E. coli outbreak linked to pork products in Alberta declared over

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WATCH ABOVE: Health officials say an E. Coli outbreak affecting certain pork products is finally over. Albert Delitala has the latest – Jun 1, 2018

On Friday, Alberta Health Services said the E. coli outbreak linked to certain pork products in the province was officially over.

AHS started investigating a number of confirmed cases on March 29.

READ MORE: Edmonton-area E. coli outbreak linked to pork products from Alberta meat store

The outbreak was connected to some pork products sold and distributed by The Meat Shop at Pine Haven. Several other businesses were impacted since they used the affected pork products and the Canadian Food Inspection Agency (CFIA) issued a food recall.

READ MORE: Number of E. coli cases linked to Edmonton restaurant rises to 19

In total, there were 42 lab-confirmed cases of E. coli linked to this outbreak.

Thirteen patients needed medical treatment at the hospital and one person “died likely due to infection with E. coli,” AHS said.

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READ MORE: Alberta Health Services expands pork recall due to possible E. coli bacteria

“Our thoughts remain with the family of the patient who died and all of those affected by this,” said Dr. Jasmine Hasselback, medical officer of health for the Edmonton zone. “We would like to thank our federal and provincial partners for their collaboration on this investigation.”

Alberta Health, Agriculture and Forestry, the CFIA, the Public Health Agency of Canada and Health Canada were all involved in this case.

READ MORE: 1 death ‘likely’ linked to E. coli outbreak in Edmonton

“We would also like to thank and acknowledge The Meat Shop at Pine Haven and all of the affected businesses for their cooperation,” Hasselback said.

Even though the outbreak has ended, officials say there is still the possibility there may be additional cases confirmed in the coming weeks. They ask people to check their freezers to make sure they don’t still have products affected by the recalls.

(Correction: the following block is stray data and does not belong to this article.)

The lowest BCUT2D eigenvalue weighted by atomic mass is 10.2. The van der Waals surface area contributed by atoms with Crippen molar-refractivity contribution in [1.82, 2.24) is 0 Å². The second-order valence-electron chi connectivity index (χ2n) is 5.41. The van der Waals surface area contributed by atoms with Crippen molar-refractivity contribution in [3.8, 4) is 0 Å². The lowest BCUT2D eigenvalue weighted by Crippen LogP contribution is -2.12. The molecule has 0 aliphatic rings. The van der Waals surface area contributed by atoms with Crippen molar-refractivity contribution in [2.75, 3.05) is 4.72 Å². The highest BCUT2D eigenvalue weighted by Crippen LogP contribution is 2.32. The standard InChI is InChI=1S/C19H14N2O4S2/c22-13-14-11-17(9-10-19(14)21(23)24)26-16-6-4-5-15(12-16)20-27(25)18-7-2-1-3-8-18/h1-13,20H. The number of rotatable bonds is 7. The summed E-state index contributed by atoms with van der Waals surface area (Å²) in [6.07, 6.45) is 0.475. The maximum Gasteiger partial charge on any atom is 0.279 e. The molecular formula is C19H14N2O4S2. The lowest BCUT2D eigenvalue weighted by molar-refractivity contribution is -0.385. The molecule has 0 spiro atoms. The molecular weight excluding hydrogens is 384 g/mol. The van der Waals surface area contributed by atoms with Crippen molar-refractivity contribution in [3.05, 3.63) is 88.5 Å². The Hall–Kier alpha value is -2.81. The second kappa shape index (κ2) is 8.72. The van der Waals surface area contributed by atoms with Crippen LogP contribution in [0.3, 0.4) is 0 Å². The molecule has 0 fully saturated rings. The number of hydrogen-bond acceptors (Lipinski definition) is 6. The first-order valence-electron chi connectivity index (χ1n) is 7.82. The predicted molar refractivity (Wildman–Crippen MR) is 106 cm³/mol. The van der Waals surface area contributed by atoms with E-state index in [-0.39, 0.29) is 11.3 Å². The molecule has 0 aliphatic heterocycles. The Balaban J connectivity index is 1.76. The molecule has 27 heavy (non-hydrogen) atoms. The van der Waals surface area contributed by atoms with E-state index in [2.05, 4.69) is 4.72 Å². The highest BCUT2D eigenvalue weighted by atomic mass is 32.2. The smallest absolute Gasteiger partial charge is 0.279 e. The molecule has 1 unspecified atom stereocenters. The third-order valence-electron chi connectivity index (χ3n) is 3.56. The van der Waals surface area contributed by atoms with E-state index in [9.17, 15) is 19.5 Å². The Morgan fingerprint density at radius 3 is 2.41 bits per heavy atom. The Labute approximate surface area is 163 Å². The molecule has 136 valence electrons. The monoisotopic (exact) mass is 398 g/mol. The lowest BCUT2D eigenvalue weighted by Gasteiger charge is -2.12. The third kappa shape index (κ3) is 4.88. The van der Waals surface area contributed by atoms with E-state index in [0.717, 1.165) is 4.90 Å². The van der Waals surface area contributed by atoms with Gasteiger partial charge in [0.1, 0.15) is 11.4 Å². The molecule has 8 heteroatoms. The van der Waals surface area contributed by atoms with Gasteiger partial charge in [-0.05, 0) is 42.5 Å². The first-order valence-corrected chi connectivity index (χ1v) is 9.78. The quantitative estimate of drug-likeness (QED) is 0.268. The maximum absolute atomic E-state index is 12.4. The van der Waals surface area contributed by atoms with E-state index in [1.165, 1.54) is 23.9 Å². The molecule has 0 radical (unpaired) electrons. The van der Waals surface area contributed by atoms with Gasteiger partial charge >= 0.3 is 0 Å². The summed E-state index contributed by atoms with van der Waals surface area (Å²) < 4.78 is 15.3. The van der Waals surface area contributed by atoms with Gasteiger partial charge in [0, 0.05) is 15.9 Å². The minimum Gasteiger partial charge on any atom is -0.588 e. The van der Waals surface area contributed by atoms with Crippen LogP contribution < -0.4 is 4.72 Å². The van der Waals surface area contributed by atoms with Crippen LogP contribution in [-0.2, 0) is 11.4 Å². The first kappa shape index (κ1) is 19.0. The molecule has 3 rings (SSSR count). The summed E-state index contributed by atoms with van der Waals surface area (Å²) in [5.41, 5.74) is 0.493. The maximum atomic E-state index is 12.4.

A full list of recalled products is listed on the CFIA website.

Watch below: During this week’s ‘Ask The Doctor’ segment, Dr. Shelley Duggan discusses the dangers surrounding E coli.

AHS also offered health and safe food handling tips to reduce E. coli risk:

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· Wash your hands with hot, soapy water often, including after you go to the washroom, before you prepare food, after you touch raw meat, and after you change diapers
· Avoid preparing food for others when ill with diarrhea
· Cook beef and pork to at least 71 °C (160 °F)
· Thoroughly wash vegetables and fruits before eating
· Thoroughly wash all kitchen tools and surfaces that have touched raw meat
· Use only pasteurized milk, dairy, and juice products
· Be sure that water used for drinking or food preparation is from a safe supply such as municipal water supplies or properly maintained/treated water wells
· When you travel to countries that may have unsafe drinking water, don’t use ice or drink tap water, and avoid consuming raw fruits and vegetables, except those with skin that you peel yourself

E. coli O157:H7 infections are generally caused when a person eats food or drinks water that is contaminated with human or animal feces, or through direct contact with a person who is sick or with animals that carry the bacteria.

Symptoms can include bloody diarrhea, nausea, vomiting, stomach cramps and kidney failure.